Part 2: How Do Force Sensing Linear Pots Work?

Like any potentiometer, Force Sensing Linear Pots have 3 leads. There's a Wiper terminal and two end terminals, which we'll label T1 and T2.

Here's a pic of the sensor we're using:

You may have a sensor with different print layout, but the concepts should be the same. Here's that same sensor with the parts labeled:

Measuring position works exactly like a standard rotary-knob potentiometer. Between the T1 & T2 traces is a long fixed resistor spanning the entire length of the sensor area, 10k in our case. When force is applied, the wiper makes contact at some point along this resistive span. For position, we need to find either RT1-WIPER or RT2-WIPER, so we'll apply Vcc at T1, ground T2, and read voltage at the wiper.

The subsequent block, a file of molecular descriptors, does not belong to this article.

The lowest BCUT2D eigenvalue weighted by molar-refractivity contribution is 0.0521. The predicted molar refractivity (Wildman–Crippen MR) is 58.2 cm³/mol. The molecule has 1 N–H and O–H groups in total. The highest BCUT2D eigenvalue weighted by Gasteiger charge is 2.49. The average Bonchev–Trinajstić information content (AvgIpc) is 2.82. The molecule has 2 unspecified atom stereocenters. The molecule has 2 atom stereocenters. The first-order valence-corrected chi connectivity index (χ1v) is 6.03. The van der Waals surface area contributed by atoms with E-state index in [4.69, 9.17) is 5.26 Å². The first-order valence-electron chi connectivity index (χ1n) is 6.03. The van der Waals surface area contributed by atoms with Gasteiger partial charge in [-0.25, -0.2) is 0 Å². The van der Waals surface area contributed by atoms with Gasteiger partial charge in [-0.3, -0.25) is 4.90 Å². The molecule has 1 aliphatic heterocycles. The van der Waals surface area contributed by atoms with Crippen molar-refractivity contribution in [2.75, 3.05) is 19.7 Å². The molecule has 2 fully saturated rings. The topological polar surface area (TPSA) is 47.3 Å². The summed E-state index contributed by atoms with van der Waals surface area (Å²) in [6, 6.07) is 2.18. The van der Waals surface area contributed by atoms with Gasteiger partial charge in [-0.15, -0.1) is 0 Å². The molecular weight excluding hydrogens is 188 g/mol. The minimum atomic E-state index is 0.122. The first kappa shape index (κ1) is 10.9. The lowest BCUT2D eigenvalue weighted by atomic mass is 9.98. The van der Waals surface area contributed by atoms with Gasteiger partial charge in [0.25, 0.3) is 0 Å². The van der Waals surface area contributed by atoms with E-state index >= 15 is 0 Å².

Traditional potentiometers don't measure force, so here's where things differ. A twist-pot has (virtually) zero wiper resistance; the wiper directly contacts some point on the fixed resistance. But on our FSLP, the fingers on the wiper and fixed resistance are partially bridged by resistive ink on the 2nd layer. The resistance of this connection decreases as the layers are pressed together.

Thus, the FSLP Wiper has an effective resistance value that's inversely proportional to force. So to read force, we'll measure RWIPER.

Now that we know how it works, let's breadboard it...